It makes the most sense to learn how to perform the T-rescue from a qualified instructor. With the help of practicing it several times in a calm environment, you’ll then know how to act if this happens in real life.
Tips & Tricks For First-Time Kayakers
Kayaking is relatively simple to pick up. And while you do need to master some basic paddling skills to undertake the activity, you don’t need to know a whole lot for your first ever kayaking adventure. Get acquainted with the following tips and tricks we have compiled for first-time kayakers and you’ll be craving more in no time.
- Don’t go kayaking in wild waters straight away. Although oceans and seas with their unpredictable currents and tides sound thrilling, it might be too early to start with them. Ponds and lakes that are known for their calm waters are your best beginner-bet.
- Pick the right kayak. The range of kayaks is wide, and you better choose the one that you’ll feel the most comfortable with during your initial familiarization-type trips. Unless you have specific requirements, sit-on-top kayaks are generally a safe choice for every beginner.
- Always have a spare change of clothes with you. The more skilled you get, the less likely you’ll need to bring a change of clothes. But when just starting, it’s a must. Even if you’re positive you won’t get wet, it’s always better to have options.
- Choose the beach with a slope to launch a kayak. Since it’ll be your first time launching kayak into the water, it’s a good idea to do so from a place that predisposes an easy launch. Avoid slippery slopes that can be tough even for the most skilled kayakers.
- Go kayaking on a sunny and windless day. There’s a high probability that your first experience kayaking will determine whether you’ll fall for it or decide it’s not for you. For you to remember your first time kayaking in the best light, pick a day that won’t complicate the activity that seems nerve-racking as it is.
- Remember that people matter more than boats. It sounds self-explanatory, but your safety should come before the safety of your equipment. Let your paddle or the life vest to get lost if that’s what it takes to keep you safe and sound. Buying a new piece of equipment will always be cheaper than buying health.
The Best Places For Kayaking
If the body of water is large enough, rest assured it’s suitable for kayaking. That doesn’t mean, however, that it’s a particularly exciting area to kayak in. After carrying your vessel on the roof of your car or in the luggage compartment, you’ll want to be satisfied with the views you’ll get while paddling for long days. Lo and behold, these are the most breathtaking destinations for avid kayakers:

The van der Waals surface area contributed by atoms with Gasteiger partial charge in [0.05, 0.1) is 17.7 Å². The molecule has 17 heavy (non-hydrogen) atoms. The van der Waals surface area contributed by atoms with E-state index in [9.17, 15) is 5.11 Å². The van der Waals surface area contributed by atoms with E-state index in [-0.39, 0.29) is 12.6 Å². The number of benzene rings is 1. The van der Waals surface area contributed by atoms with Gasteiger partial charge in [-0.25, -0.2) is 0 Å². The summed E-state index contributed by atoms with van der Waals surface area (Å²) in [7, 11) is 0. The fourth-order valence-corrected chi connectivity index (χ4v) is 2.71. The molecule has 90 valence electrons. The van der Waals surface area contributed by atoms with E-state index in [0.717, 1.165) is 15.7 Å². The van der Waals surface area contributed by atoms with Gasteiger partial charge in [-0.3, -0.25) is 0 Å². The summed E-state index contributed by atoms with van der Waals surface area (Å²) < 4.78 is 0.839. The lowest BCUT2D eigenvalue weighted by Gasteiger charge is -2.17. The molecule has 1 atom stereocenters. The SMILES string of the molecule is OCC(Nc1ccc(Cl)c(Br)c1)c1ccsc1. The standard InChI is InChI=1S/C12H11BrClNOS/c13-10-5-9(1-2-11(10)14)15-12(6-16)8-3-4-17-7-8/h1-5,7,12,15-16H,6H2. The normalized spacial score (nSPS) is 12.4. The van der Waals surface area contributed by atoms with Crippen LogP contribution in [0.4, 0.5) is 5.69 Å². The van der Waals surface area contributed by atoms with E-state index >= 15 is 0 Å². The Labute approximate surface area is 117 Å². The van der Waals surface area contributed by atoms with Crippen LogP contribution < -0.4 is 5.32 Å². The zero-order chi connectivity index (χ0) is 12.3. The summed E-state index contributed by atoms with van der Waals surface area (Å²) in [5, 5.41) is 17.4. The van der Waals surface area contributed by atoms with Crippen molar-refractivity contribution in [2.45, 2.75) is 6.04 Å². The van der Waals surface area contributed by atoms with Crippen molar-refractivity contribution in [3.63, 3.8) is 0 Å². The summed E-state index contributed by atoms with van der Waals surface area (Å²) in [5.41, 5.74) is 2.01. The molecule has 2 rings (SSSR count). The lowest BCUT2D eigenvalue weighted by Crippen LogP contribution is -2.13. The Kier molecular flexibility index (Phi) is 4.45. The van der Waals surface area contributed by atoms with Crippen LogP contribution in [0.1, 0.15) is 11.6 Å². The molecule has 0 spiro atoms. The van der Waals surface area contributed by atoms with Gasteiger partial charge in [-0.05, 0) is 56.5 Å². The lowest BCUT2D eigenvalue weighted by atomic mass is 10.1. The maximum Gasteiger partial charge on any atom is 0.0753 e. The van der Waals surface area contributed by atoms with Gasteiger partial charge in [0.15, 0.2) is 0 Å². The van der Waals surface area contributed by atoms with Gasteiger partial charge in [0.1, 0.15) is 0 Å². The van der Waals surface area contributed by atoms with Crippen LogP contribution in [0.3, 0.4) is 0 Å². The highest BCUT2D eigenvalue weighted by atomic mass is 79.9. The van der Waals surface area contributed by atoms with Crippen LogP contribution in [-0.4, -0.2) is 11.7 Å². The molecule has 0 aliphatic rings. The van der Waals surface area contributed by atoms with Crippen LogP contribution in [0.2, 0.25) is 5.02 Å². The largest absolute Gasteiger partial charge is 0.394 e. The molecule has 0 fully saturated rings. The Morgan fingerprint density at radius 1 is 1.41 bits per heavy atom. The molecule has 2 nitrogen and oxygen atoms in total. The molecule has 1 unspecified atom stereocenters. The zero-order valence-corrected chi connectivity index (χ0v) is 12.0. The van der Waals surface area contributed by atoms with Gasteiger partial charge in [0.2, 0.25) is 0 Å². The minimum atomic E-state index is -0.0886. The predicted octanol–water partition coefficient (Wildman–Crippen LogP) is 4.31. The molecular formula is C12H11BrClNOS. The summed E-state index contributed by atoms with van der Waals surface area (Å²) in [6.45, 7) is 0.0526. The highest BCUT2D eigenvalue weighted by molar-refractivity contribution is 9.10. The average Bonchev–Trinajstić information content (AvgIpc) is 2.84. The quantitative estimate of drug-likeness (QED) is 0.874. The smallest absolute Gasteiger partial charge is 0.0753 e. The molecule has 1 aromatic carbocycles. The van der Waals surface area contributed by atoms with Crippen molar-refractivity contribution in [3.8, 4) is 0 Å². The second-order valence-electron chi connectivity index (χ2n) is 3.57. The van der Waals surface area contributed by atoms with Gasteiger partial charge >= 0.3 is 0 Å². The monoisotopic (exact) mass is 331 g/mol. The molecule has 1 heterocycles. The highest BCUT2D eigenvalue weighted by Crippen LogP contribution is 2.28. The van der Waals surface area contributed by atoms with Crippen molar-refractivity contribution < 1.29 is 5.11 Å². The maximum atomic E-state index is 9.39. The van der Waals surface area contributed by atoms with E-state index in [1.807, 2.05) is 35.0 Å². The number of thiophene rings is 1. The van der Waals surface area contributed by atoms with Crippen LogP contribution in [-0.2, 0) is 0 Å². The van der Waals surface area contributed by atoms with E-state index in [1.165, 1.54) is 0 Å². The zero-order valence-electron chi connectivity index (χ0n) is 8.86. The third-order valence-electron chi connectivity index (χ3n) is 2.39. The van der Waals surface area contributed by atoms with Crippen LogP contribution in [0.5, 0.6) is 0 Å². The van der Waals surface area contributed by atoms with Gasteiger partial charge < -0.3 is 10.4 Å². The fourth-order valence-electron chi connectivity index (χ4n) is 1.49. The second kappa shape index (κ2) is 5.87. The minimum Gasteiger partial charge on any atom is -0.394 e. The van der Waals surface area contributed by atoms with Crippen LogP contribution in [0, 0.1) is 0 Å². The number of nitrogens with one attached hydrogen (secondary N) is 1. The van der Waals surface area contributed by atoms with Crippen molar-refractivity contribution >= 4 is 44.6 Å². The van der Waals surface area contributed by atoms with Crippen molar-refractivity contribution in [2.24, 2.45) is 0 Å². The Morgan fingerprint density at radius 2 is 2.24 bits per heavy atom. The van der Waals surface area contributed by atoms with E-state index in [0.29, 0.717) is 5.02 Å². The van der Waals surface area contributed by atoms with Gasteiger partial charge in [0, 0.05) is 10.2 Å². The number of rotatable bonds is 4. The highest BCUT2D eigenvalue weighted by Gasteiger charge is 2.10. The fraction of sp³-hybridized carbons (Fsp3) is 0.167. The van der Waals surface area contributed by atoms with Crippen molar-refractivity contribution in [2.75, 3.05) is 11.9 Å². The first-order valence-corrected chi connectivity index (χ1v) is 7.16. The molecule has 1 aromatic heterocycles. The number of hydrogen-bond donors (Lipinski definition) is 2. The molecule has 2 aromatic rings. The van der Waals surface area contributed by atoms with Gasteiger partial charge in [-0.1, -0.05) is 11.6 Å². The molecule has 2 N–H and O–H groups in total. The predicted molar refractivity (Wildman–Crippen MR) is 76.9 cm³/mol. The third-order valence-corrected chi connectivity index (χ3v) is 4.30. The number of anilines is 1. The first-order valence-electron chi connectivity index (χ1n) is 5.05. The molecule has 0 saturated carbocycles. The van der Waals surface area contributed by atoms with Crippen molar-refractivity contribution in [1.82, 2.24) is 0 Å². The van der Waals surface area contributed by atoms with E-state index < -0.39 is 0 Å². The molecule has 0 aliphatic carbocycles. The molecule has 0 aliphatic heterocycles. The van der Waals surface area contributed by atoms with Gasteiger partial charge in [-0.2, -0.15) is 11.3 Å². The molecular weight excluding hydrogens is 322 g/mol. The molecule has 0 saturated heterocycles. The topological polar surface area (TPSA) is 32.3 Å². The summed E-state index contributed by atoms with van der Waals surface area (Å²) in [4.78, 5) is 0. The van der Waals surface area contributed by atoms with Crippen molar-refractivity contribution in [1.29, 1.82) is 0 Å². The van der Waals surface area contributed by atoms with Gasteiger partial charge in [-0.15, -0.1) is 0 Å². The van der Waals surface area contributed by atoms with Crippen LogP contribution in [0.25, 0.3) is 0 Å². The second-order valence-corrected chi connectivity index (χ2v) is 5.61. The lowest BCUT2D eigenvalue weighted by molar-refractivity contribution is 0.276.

- Pictured Rocks National Lakeshore, Michigan, North America: The best way to explore the paddlers’ favorite national park is, as you’ve already guessed, by kayak. Hiking for long hours won’t give you the same views of sandstone cliffs and cutaway rock caves as a couple of hours of paddling in the crystal clear waters of the Beaver lake.
- Lake Titicaca, Peru, South America: It’s not a coincidence that one of the largest lakes in South America also happens to be the best place to kayak in the country. Situated at the border of Bolivia and Peru, it offers rides through the spectacular man-made islands belonging to Uros, the local indigenous people. This is a once-in-a-lifetime opportunity that can’t be missed.
- French Alps, France, Europe: For whitewater kayaking alongside a handful of rivers running through the French Alps, book your trip to Europe. Durance and Ubaye will offer you the perfect platforms for honing your paddling skills (read=it will be challenging, but so worth it).
- Ha Long Bay, Vietnam, Asia: Don’t let the touristy nature of the place keep you away from undertaking kayaking here. Whether you decide to join a tour or venture out on your own, you’re practically guaranteed to witness the never-seen-before emerald waters floating through the countless lagoons, tunnels, and grottos. A functioning camera is a must for this location.
- Zambezi River, Zambia, Africa: The fourth-longest river in the country is nothing short of a thrill. While first-timers will likely need an instructor to kayak with, skilled paddlers will reap the most amount of adrenaline drifting through the big and warm water rapids of the river.
- Moreton Bay, Queensland, Australia: The bay has plenty to offer to kayakers of all types – Lake Kurwongbah, Pumicestone Passage, and Hays Inlet are just some of the places for which kayaking is second nature. Wildlife watching, island hopping, and afternoon fishing are all possible in the bay.
It’s only natural that you’d want to take up kayaking after reading through the entire guide – and, quite frankly, we’ve become nostalgic while creating it too. From learning how to hold a paddle and what strokes to make when it gets windy to the methods of saving a kayaker on a capsized boat and the essentials a kayaking trip isn’t complete without, the learning curve is not short.
But this is a good thing – once you learn all the ins and outs of kayaking and master the sport, you’ll have a hard time leaving your vessel at home when going on a yearly family vacation.
And you won’t have to. Your enthusiasm will be contagious, and your friends and family will likely want to follow your lead sooner than later. So, put your worries aside and learn what it takes to become a good kayaker. Good-quality equipment like a kayak life vest, a kayak trailer, and a kayak itself will help you with the task too.